Safe injection is just a Band-Aid


Fall is setting in all around us following a spectacular summer in most of B.C. For many readers, the kids are back at school and we are back at work, hopefully after a good vacation. That’s what life is supposed to be like.

But for too many it’s not. This summer, tourism industry representatives pleaded for someone to do something about aggressive panhandlers and beggars. And all summer the federal government struggled over what to do with Vancouver’s supervised injection site. In the end, the federal health minister caved in to a powerful and diverse lobby effort to keep the site open. He didn’t give in entirely; he allowed for it to stay open until December 2007, which probably means until after another federal election.

For the users of the site, and for the people we see huddled in doorways and sleeping on sidewalks and in parks, there was no summer vacation, no return to work or school. For those people, life seems mind-numbingly the same, except that it starts to get colder. While we turn up the heat in our homes or resort to seat warmers in our cars, they look for more newspaper to stuff in their shoes.

In late August the federal and provincial governments found ways to contribute a total of $110 million more to help fund the Olympic Games in 2010. I’m a supporter of the Games. I want them to be a great success, but I’m troubled by the notion that we can find the money for that project and we can’t seem to find money to provide shelter for people who are so in need.

There’s no one solution, no easy fix for the homeless and helplessly addicted, many of whom are mentally ill. But surely with the wealth and resources in this province we can provide something more than what we are currently giving. The support for the supervised injection site defied logic. You had Premier Campbell and former premier Mike Harcourt speaking in favour of the site. You had Senator Larry Campbell, a former cop and coroner, also in favour. The former mayor Philip Owen and present mayor Sam Sullivan were on the same page. (For years Philip Owen had been a champion of the site.) Such wide-ranging support had to influence the prime minister and federal health minister, especially when prominent medical people supported it. But how many of those people think the safe-injection site alone is enough?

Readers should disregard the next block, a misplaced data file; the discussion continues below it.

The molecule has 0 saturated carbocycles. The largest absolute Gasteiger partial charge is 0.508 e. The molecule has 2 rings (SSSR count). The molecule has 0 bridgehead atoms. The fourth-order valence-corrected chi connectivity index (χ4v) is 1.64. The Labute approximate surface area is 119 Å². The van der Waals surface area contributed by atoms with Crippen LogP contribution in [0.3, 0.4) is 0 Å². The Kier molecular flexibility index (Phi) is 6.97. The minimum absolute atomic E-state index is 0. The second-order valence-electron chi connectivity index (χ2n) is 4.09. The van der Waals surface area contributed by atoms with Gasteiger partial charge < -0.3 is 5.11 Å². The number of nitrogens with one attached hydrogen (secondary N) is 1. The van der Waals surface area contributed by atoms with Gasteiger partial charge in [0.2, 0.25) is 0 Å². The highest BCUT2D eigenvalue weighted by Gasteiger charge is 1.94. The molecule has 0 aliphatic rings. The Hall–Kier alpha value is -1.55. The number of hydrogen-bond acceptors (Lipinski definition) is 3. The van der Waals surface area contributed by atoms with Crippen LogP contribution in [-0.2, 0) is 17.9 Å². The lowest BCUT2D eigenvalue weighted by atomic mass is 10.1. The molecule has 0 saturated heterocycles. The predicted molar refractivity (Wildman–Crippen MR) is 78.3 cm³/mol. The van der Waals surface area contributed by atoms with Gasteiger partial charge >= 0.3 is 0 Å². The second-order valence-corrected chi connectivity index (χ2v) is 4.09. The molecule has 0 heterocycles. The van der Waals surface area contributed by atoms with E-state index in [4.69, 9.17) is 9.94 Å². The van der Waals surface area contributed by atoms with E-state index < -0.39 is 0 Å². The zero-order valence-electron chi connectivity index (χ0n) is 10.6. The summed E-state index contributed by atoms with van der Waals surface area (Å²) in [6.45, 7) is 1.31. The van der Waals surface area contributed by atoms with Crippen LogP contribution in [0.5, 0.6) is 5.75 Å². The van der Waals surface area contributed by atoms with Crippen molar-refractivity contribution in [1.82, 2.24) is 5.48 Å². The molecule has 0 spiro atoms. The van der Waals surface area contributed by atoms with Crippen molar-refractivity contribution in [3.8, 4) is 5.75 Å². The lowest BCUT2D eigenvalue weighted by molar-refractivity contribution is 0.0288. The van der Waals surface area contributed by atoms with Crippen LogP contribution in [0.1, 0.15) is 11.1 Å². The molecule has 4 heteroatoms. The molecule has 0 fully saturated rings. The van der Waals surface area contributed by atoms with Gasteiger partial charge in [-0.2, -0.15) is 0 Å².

To me, it’s never made any sense to simply allow people to inject a harmful and illegal drug more safely! We have to go further. The only argument that makes sense to me for allowing addicts to inject more safely is that it could spare them the additional hell of HIV/AIDS and possibly bridge them into treatment. To do that we have to provide them with more than a pat on hte back and a return to the mean streets of the Downtown Eastside – we have to provide them with further support. That means shelter, a safe place to go home to.

It must also mean more detox facilities, and this treatment has to be immediately available. Anyone who’s quit smoking tknows something about addiction. It’s hard, and it takes time to beat an addiction. Barely anyone quits smoking the first time they try, and people who’ve made bad choices around drugs aren’t simply going to quit right out of the gate, either. They need help and they may need it for a long time.

The supervised-injection site can be a Band-Aid or it can be a vital first step. Supporters have been given a lifeline until December 2007. I think it is past time for the city, the province and the federal government to use that time to come up with a strategy to make meaningful money available ot provide shelter and support for the people we all want off the street. This would relieve emergency wards, ambulance services and police, and it would show those people for the first time in a long time that someone cares about them. It would make their lives a whole lot better and it would make this a much more attractive place to live for all of us. We need to invest in more than the infrastructure for the Olympic Games; we need to invest in our entire community. A supervised injection site has brought together a very diverse group of people. I only hope that they continue to push us all to take hte critical next steps.

There’s no excuse for having homeless people in this country.